Georgia has imposed new restrictions on the use of drones. However, before it did, Radio Liberty explored the Georgian skies
Georgia has adopted a “Regulation on registration, exploitation and use of unmanned aerial vehicles”. According to the rules, effective as from 1 September, the highest one can fly a drone is 400 feet or 122 metres above the ground, and the maximum allowable speed is 160 km per hour. For flying an UAV (Unmanned Aerial Vehicle) that weighs less than 25 kg, one does not need to obtain prior approval from the Georgian economy ministry’s civil aviation agency. However, it is not allowed to fly closer than 50 metres to a group of people, railroad, motorway or building, and within 6 kilometers of an aerodrome. The maximum speed is 54 km per hour.
The rules require that one should not use drones for transporting people or operate several drones at the same time. Earlier, when the new regulations had yet to come into effect, Radio Liberty had had its drone effectively criss-cross the Georgian skies. This is what came of it:
When they first buzzed onto the market in 2013, camera drones transformed the photography world by enabling cheap and (relatively) safe aerial imagery. But, as security and privacy fears mounted, new laws began limiting their use. Georgia was one of the last countries with relatively open skies. However, on 1 September, it too will impose tight restrictions on drones.
After hearing the news, Amos Chapple, one of the early pioneers of drone photography, headed to Georgia with a high-end quadcopter to make one last aerial record of Georgia’s mountains, lowlands, and cities before the new rules come into force.
Tusheti 42°22N 45°38E
Ancient defensive towers sprout from the top of the village of Omalo in Tusheti National Park, which borders Russia’s Daghestan and Chechnya regions.
Khevsureti 42°36N 45°12E
The remains of the fortified village of Mutso, situated atop a razor-sharp ridge near the border with Chechnya.
Mtskheta-Mtianeti 42°33N 45°04E
A stone watchtower in the Caucasus Mountains overlooks the Datvisjvari Pass near the village of Shatili.
Samtskhe-Javakheti 41°37N 43°42E
The Shavnabada monastery near Tbilisi, looking like a little slice of Tuscany in the evening sunlight.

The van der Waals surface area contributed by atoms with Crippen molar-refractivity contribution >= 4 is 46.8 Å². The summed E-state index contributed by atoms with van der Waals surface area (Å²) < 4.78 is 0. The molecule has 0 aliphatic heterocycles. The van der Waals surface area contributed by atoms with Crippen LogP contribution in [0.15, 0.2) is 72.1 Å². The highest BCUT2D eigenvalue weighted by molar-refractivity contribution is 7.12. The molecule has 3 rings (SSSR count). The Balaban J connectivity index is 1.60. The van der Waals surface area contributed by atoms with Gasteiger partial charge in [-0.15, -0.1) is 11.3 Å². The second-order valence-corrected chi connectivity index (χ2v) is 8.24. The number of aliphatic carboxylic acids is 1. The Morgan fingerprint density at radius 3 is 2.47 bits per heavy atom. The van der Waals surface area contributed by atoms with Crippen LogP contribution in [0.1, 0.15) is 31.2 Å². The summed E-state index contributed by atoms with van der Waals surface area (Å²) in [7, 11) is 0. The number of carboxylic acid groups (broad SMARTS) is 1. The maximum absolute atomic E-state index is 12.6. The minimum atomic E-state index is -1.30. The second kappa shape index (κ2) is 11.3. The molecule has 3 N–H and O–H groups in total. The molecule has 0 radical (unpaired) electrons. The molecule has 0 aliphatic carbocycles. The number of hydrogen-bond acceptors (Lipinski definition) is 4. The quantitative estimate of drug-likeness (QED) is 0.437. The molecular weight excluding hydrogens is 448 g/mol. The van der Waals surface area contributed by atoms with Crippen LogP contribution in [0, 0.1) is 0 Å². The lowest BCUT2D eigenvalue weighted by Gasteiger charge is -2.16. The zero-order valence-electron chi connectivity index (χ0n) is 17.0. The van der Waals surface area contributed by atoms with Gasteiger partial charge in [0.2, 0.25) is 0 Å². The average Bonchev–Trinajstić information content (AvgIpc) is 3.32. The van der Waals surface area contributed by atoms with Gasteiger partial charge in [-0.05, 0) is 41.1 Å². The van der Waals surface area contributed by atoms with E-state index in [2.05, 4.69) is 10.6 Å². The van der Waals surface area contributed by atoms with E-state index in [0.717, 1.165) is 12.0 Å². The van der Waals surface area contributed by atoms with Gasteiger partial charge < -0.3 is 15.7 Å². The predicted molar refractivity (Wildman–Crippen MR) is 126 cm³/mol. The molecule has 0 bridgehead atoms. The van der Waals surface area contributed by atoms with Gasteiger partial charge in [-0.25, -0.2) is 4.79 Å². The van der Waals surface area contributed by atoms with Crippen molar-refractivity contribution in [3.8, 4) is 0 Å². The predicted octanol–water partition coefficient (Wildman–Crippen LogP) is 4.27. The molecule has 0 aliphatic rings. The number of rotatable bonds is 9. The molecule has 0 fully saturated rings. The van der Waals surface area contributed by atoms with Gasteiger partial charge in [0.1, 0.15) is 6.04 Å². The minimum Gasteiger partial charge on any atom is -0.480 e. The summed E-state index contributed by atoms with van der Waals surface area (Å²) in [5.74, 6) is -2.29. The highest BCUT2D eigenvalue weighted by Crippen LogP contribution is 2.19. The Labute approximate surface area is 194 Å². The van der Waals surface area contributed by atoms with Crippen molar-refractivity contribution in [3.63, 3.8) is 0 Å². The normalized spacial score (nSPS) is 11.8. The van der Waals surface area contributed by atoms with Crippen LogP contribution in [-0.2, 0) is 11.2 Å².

Gremi church and castle, with its backdrop of vineyards lit by the morning sun.
Samtskhe-Javakheti 41°42N 43°30E
A stork perched atop the ancient Baraleti church, near Tsikhisjvari
The Katskhi Pillar, where an elderly Georgian monk has lived for the past 24 years in order to be “closer to God.” The monk has his food winched up by volunteers from the monastery below.
Kartli 41°58N 44°12E
Uplistsikhe, an abandoned rock-hewn town in the central Kartli region which was of one of the earliest settlements in Georgia.
The Jvari monastery glowing in the first light of day. Beneath the monastery lies the confluence of the Mtkvari and Aragvi rivers. In the background is Mtskheta, the ancient capital of Georgia.
Shepherds drive their herd down a quiet country lane in the vicinity of Gori.
The Kartlis Deda monument, informally known as “Mother Georgia,” looking out over the capital.
Batumi after dark. After a bitter separatist war in Abkhazia in the early 1990s, Batumi, with murkier waters and less appealing beaches than the breakaway region to the north, has gone all out to attract tourism with casinos and high-rise buildings.
Kutaisi, Georgia’s third-largest city, on a still, hazy morning.
Rabati castle, looking out over the multicultural town of Akhaltsikhe, where you can find a synagogue, church, and mosque within a stone’s throw of each other.
A valley in the hardscrabble town of Chiatura, where manganese is mined. This factory processes the rare mineral and makes it ready for transport to steel-working operations in Georgia and abroad.